New Zealand’s largest ever bird translocation project has been delayed because of a disease identified in some of the bellbirds caught on Tiritiri Matangi.
The project, which envisions restoring bellbirds to Hamilton after more than a century, is expected to go ahead once the birds have been treated with antibiotics.
The bellbird translocation project involved several agencies co-ordinating to capture and relocate up to 200 birds to four new locations. The birds were to be relocated from Tawharanui Regional Park in Auckland and Tiritiri Matangi Island to two sites on Waiheke Island, one on Motuihe Island and one in the Hamilton Gardens.
The Hamilton part of the project is being led by Landcare Research, the University of Waikato and Environment Waikato with the support of Nga Mana Toopu o Kirikiriroa, the Department of Conservation and Hamilton City Council. Bellbirds are commonly known as korimako to local Maori.
The release planned for May 9 in Hamilton was delayed after some of the Tiritiri Matangi birds tested positive for a bacteria called Yersinia. The disease is known to be present in some wild bird populations but has not been an issue in previous translocations. There are two strains of the disease. So far only the less severe strain has been identified in the Tiritiri Matangi birds.
"We were extremely surprised to find it but this is exactly why we do this precautionary disease screening," said Landcare Research’s John Innes,
"Yersinia is primarily associated with introduced rodents and birds such as sparrows and starlings and is probably found around Hamilton already. However, the released bellbirds might have died if they had been released without treatment.Yersinia occurs at a low incidence on Tiritiri Matangi Island but now that the birds captured for transfer are sharing aviaries, they are all being treated," Mr Innes said.
"The good news is that the capture of the birds and the complicated logistics all went very smoothly. We have 200 birds waiting in aviaries. Treating them with antibiotics is expected to take about a week and the releases will be rescheduled after the birds get the medical all-clear."
EW councillor Paula Southgate said she was pleased with how much public interest had been shown in the project and she thanked people who had come to the Gardens early on Sunday morning. "We were all disappointed but we had to do what was best for the birds."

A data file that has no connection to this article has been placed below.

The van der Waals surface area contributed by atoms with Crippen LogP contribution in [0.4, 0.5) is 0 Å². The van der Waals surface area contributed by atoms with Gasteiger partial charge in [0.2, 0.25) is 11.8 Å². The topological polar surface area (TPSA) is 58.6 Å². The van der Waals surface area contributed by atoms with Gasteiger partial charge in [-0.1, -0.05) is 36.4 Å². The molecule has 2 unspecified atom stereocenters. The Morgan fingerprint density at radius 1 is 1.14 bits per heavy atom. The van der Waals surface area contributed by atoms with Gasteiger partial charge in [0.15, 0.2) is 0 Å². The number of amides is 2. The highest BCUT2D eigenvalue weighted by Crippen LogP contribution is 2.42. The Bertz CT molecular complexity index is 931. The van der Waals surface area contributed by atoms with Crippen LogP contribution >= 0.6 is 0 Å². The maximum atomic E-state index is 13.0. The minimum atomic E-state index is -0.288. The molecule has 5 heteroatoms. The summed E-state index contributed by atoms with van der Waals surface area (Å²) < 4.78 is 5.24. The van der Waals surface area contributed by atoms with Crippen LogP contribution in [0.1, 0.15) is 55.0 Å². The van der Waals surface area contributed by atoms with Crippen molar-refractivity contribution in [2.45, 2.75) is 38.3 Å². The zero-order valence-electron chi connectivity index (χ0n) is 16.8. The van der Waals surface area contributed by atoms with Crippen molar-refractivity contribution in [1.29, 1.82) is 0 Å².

Cr Southgate said she considered getting bellbirds re-established in Hamilton to be "stage 2" of Environment Waikato’s Halo Project, which has helped bring tui back to the city.
In Hamilton, there will be sugar-water feeders placed near the release site in the Gardens, plus two "‘acoustic anchors" that will play bellbird calls for 10 days after the release, one in Hammond Park and the other at Fitzroy Park. To monitor how many birds stay around, about 20 birds will have radio transmitters attached, with a two-week battery supply. All the released birds will carry individual coloured leg bands, and volunteers will search for them after release.
"Public reporting of bellbird sightings via EW’s Project Halo website will give an idea of their distribution throughout the city through to nesting time in the spring. This is the only long-term way for us to know how successful the reintroduction has been," Cr Southgate said.
People will be able to report sightings through the Halo website http://www.ew.govt.nz/Projects/Hamilton-Halo/Bellbirds-korimako/
or by calling EW Biodiversity Officer Ben Paris at 0800 800 401.
At this stage, an exact date for the release cannot be given. An updated media advisory will be issued as soon as more details are known. Members of the public are encouraged to attend the release whenever it occurs but should check EW’s website (www.ew.govt.nz) for the latest information.